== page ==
In January 2003, after bootleggers released a comprehensive 38-part CD series of the stolen Nagra tape recordings, police in Amsterdam raided a warehouse and recovered 504 reels of the original Nagra tapes (each sixteen minutes in length) and arrested three culprits; London police arrested another two accomplices. (Those recovered tapes — previously available underground to hard-core fanatics — would become essential material for Peter Jackson’s Get Back documentary.)
In November 2003, the Beatles released the album Let It Be. . . Naked (a stripped down version of the Let It Be album) which includes an additional disk called “Fly on the Wall,” featuring a 24-minute collage of conversations from the Nagra tapes and a variety of songs (“Because I Know You Love Me So,” “Child of Nature,” “Taking a Trip to Carolina,” “All Things Must Pass,” and “Fancy My Chances with You”). The accompanying booklet provides transcripts of some of the Beatles’ more noteworthy conversations recorded during the Get Back sessions.
Although Apple Corps pulled the Let It Be movie from circulation, my literary agent’s husband gave me a bootlegged DVD of the movie in 2014 — in exchange for an original cartoon of “Trots and Bonnie” by my friend Shary Flenniken, which she drew specifically to help me get a copy of Let It Be — thanks again, Shary! I’ve watched Let It Be several times since then (and again the other night with my wife Debbie), and I stick by my original assessment. Aside from the rooftop concert, the film is dreck.
Despite having heard many recordings from the Get Back sessions, I’ve remained overeager to see the actual film footage, and I’m happy to say the forty-year wait was well worth it — thanks to Peter Jackson’s superb production and attention to detail.
First, Peter Jackson and his team did a remarkable job cleaning up the film footage and the sound recordings. In the original films and tapes, the Beatles talk over each other and attempt to hide some of their conversations by playing their instruments. Technological advances enabled Jackson and his team to separate out musical instruments and voices, homing in on individual comments. Rather than using camera angles seen in Let It Be, Jackson strove to use previously unseen film footage of those same scenes.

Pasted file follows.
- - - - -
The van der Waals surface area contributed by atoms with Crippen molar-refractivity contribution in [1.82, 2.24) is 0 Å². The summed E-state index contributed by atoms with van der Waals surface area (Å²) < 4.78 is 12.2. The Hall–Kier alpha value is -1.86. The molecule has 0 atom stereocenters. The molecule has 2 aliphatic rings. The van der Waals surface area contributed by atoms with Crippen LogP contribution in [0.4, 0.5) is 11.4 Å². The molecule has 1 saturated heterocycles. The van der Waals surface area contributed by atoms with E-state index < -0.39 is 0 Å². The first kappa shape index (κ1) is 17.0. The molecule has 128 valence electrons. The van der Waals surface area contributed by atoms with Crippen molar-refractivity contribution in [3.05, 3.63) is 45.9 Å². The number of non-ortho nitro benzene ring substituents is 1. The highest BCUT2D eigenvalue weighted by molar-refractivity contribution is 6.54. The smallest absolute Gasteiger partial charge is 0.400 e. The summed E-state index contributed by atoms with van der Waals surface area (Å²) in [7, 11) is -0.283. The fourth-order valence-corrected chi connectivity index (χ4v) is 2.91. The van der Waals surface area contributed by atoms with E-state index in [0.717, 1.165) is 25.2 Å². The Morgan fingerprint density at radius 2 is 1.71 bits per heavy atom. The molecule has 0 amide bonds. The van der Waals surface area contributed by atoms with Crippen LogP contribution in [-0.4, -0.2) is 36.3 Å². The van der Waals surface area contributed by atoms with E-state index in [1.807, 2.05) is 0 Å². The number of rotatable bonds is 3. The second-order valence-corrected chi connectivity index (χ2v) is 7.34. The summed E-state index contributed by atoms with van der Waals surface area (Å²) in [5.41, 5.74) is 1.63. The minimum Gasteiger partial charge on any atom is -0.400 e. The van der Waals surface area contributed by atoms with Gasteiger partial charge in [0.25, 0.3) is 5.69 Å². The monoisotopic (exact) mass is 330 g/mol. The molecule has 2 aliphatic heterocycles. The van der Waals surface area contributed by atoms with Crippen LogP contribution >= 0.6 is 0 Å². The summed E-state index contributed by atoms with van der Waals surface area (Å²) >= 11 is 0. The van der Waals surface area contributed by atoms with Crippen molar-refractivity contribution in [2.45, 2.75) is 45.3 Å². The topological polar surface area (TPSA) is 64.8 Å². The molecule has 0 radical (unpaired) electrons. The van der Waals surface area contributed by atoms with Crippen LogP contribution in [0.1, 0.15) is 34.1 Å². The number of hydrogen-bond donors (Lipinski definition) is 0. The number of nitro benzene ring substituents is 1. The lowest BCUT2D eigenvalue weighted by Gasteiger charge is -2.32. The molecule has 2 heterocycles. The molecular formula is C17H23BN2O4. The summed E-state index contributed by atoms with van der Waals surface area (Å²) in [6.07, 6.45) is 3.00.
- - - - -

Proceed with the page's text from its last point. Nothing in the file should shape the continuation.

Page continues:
Jackson also wisely used captions to identify all the participants in the film (rather than assuming the viewer knows everyone in the Beatles entourage), and he added subtitles whenever anyone speaks softly, quickly, or in thick Liverpudlian. I also love his use of visual inserts to help explain some of the Beatles more obscure references.
By starting the documentary with a ten-minute history of the Beatles, Jackson puts the Let It Be sessions into context for anyone unfamiliar or not well versed with the Beatles’ chronology. Jackson also does a wonderful job playing up the original project’s lack of decisive direction. Ironically, director Michael Lindsay-Hogg can’t seem to figure out or get the Beatles to commit to a cogent plotline throughout the Get Back sessions, and he fails to realize he could use that quandary as the plot of the original Let It Be movie.
Some viewers might get tired of seeing the Beatles hash out new songs that evolve through multiple rehearsals, but I find it enthralling to watch the chemistry between the foursome, hear the lyrics change and develop, and eavesdrop on their comical banter — infused with rapid-fire inside jokes. I play a little piano (it’s three inches tall), but I am no musician, so I can’t fully comprehend the intricacies of the four Beatles’ unique musical shorthand. I imagine any of my musician friends will find the Beatles’ interchanges both fascinating and inspiring.
For me, Get Back shows us that the cute Beatle is actually the bossy Beatle, the quiet Beatle is actually the disgruntled Beatle, the funny Beatle is actually the melancholy Beatle, and the witty Beatle is actually the weird Beatle and desperately needs to shampoo his hair.
While Paul comes across as a brilliant songwriter and the engine of the group, he also appears to be a muddled film producer. Having conceived the idea for the Get Back project, he seems sadly alone in his passion for it. He experiences difficulty mustering the other Beatles’ enthusiasm because the Twickenham Studios location sucks and he cannot articulate his vision for the project’s ultimate direction. He feels the film should end with something climatic, but he can’t figure out what that something should be. Nor can he get his band mates to understand the importance of a movie climax. Sixteen months earlier, Paul concocted the idea for the Beatles’ first major flop — the 1967 Magical Mystery Tour made-for-TV movie, which similarly lacked a coherent plot. Paul’s outline for that improvised bomb was simply a circle drawn on a sheet of paper and divided into eight segments, like pizza slices. In 1984, Paul once again proved his poor screenwriting ability with his disastrous solo movie endeavor Give My Regards to Broad Street.